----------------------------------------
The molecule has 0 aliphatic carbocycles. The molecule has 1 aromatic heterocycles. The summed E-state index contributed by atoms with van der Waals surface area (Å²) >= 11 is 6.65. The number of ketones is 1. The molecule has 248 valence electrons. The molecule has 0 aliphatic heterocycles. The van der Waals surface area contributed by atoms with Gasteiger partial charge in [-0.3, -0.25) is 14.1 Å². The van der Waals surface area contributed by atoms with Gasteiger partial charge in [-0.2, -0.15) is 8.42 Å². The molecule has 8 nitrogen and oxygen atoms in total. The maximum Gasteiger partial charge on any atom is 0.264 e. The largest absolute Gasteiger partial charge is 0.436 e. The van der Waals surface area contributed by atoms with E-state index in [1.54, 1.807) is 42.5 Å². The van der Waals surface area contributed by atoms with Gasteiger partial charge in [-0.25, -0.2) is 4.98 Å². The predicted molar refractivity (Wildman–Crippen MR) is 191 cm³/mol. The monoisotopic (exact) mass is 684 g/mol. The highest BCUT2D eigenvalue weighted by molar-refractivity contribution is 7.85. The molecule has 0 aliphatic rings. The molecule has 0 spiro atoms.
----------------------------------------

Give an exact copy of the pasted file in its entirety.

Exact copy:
The molecule has 0 aliphatic carbocycles. The molecule has 1 aromatic heterocycles. The summed E-state index contributed by atoms with van der Waals surface area (Å²) >= 11 is 6.65. The number of ketones is 1. The molecule has 248 valence electrons. The molecule has 0 aliphatic heterocycles. The van der Waals surface area contributed by atoms with Gasteiger partial charge in [-0.3, -0.25) is 14.1 Å². The van der Waals surface area contributed by atoms with Gasteiger partial charge in [-0.2, -0.15) is 8.42 Å². The molecule has 8 nitrogen and oxygen atoms in total. The maximum Gasteiger partial charge on any atom is 0.264 e. The largest absolute Gasteiger partial charge is 0.436 e. The van der Waals surface area contributed by atoms with E-state index in [1.54, 1.807) is 42.5 Å². The van der Waals surface area contributed by atoms with Gasteiger partial charge in [-0.25, -0.2) is 4.98 Å². The predicted molar refractivity (Wildman–Crippen MR) is 191 cm³/mol. The monoisotopic (exact) mass is 684 g/mol. The highest BCUT2D eigenvalue weighted by molar-refractivity contribution is 7.85. The molecule has 0 aliphatic rings. The molecule has 0 spiro atoms.